LONDON.- The Royal Institute of British Architects
(RIBA) has launched two schemes to support students in their period of professional experience in the UK and abroad.
The RIBA Walter Parker Bursary, a new hardship scheme for students of architecture, is aimed at Part 1 students in professional experience element who encounter financial hardship. In 2009/10 the scheme will provide 40 bursaries of £500 each to help students meet costs, such as relocation or up-front travel expenses, which are frequently incurred while entering the workplace. The scheme complements the RIBA Education Fund which provides financial assistance to students of architecture enrolled on either Part 1 or Part 2 course. Applications are considered throughout the academic year 2009/10.
This year, the RIBA Boyd Auger Scholarship has been extended to support students doing both research and professional experience abroad. Established in 2008 to support student travel towards research, it provides for at least one scholarship of up to £5,000 for a period of international professional experience between 6 and 12 months.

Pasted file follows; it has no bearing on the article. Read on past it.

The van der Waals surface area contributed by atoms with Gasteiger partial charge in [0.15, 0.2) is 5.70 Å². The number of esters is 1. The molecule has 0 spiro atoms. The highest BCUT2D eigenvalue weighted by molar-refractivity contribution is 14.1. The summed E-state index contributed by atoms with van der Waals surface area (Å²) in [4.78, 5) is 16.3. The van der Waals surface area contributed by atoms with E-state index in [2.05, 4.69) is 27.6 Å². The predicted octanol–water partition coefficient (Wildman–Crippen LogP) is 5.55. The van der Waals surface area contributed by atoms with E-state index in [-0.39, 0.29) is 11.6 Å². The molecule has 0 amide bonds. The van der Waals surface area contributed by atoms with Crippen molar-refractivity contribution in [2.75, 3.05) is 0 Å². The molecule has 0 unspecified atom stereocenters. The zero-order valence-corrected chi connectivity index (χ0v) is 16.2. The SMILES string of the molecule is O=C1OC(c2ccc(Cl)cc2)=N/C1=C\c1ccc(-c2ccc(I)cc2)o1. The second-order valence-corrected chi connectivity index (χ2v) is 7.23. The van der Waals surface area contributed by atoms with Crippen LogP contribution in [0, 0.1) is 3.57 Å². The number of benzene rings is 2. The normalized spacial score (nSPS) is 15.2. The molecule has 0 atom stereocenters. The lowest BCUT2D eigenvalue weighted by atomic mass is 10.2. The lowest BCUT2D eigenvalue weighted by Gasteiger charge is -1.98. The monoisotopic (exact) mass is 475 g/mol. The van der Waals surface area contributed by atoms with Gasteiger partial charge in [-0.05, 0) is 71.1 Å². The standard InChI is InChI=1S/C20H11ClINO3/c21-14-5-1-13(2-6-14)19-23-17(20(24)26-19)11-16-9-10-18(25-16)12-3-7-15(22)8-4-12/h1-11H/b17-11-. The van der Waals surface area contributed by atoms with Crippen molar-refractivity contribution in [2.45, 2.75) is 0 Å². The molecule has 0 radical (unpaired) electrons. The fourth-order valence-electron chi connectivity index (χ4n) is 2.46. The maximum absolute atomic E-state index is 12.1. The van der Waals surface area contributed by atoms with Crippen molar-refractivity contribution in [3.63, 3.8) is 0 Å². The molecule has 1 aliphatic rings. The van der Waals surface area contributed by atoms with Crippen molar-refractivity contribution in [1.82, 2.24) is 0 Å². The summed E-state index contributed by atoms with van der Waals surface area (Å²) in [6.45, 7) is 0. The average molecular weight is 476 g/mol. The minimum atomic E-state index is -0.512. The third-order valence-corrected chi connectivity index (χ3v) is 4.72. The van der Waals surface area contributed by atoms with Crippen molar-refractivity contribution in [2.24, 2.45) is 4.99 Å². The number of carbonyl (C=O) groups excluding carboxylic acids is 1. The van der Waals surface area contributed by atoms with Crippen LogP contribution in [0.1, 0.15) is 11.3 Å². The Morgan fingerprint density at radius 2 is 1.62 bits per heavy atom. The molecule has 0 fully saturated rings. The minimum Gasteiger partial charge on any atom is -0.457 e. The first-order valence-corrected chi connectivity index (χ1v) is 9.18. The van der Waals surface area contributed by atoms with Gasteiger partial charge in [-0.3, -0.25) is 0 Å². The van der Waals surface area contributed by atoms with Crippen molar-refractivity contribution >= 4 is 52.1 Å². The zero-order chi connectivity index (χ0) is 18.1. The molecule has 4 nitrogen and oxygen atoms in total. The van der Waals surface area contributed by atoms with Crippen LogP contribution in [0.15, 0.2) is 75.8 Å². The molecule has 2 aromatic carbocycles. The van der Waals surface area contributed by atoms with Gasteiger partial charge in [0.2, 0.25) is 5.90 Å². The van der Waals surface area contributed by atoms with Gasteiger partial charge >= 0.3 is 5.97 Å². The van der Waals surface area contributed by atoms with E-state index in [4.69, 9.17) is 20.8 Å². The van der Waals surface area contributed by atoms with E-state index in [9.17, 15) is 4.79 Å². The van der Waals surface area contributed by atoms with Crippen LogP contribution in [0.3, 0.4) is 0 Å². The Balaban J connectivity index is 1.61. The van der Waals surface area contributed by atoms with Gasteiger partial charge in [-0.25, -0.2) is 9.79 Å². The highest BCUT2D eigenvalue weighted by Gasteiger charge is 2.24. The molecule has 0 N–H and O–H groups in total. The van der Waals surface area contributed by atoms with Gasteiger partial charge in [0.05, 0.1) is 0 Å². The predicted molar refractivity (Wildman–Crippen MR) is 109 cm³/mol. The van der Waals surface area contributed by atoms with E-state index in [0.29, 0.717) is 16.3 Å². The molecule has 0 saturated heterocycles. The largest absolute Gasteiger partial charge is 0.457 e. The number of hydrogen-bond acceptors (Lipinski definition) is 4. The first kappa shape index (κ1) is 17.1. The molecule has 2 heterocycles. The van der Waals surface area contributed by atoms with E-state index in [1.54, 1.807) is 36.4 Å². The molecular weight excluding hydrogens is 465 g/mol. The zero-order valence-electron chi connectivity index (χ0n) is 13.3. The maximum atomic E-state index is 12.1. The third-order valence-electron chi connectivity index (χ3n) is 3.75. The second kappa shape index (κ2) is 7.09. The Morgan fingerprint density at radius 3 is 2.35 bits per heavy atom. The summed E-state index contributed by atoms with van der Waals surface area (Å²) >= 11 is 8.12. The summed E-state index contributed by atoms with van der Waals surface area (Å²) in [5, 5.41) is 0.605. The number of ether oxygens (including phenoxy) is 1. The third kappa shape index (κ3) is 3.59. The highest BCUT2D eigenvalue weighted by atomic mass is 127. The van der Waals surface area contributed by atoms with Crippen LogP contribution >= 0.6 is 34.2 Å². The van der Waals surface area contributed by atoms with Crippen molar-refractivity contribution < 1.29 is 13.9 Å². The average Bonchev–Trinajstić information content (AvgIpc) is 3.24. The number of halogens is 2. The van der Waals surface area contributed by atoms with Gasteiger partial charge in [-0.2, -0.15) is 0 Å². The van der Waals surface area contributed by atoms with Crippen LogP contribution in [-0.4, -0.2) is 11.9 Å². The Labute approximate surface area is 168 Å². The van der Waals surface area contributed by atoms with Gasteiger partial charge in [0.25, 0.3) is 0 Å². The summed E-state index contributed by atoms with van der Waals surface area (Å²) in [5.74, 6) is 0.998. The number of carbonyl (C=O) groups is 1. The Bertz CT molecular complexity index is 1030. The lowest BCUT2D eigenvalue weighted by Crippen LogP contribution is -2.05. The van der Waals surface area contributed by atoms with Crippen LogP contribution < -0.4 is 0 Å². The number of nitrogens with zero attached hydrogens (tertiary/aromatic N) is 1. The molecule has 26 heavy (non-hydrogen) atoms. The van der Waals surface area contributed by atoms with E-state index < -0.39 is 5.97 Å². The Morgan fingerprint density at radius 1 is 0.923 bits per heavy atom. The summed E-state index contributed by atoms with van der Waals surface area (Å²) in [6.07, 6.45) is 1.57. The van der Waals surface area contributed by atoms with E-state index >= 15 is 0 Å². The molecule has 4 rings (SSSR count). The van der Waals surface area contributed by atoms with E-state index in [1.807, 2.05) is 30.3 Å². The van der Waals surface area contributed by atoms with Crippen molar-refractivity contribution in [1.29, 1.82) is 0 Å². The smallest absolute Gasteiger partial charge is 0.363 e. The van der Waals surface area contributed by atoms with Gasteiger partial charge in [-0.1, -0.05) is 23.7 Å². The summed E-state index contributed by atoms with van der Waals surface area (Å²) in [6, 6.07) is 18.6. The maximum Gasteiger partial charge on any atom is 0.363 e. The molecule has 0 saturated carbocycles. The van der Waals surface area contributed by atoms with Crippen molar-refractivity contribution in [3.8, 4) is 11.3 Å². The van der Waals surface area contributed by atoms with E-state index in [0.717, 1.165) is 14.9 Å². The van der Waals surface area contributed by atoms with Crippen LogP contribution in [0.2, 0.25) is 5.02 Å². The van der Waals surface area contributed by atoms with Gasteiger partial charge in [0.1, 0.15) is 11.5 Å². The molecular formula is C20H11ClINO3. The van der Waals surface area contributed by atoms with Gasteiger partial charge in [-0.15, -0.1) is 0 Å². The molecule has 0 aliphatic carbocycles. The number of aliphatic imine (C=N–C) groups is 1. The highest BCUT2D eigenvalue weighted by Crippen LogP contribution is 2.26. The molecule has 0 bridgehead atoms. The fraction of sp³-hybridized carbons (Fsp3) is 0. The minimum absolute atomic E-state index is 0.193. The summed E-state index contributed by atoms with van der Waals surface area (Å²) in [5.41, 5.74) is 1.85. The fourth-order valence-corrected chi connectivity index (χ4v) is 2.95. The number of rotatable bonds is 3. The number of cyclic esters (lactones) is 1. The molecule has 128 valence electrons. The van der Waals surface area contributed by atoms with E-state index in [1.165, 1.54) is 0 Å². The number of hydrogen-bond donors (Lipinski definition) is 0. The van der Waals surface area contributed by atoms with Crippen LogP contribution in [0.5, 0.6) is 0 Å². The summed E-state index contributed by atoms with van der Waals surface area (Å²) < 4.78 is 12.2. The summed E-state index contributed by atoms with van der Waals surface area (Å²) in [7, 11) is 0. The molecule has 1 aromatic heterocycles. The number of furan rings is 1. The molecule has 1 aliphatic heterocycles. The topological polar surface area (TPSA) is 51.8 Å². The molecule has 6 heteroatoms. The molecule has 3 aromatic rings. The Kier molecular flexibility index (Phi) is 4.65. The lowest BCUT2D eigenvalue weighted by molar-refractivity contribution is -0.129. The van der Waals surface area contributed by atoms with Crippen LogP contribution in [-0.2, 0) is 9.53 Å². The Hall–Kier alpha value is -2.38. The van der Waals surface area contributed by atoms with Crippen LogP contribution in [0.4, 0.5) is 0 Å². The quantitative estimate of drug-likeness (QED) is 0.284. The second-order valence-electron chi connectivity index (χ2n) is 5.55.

Speaking today, John-Paul Nunes, Head of Education Projects at the RIBA said:
"We are delighted that we are launching these two funding programmes to support students of architecture doing professional experience at a time of severe financial hardship for students. The results from the recent Future Trend Surveys conducted by the RIBA indicate that there are concerns about the economic welfare of students and the opportunities for them to complete the professional practice component of their architectural education. We hope that these two new initiatives address this serious issue and support students to complete their studies."
Dhruv Sookhoo, representing student and associate members at the RIBA Education Trust Funds Committee, said:
"The RIBA's contribution to student welfare is most welcome. The package should effectively support the professional progression of post-Part 1 and 2 students seeking employment. While these generous awards do not represent a financial solution for all students, they do represent an innovation and provide a positive steer for the practicing profession."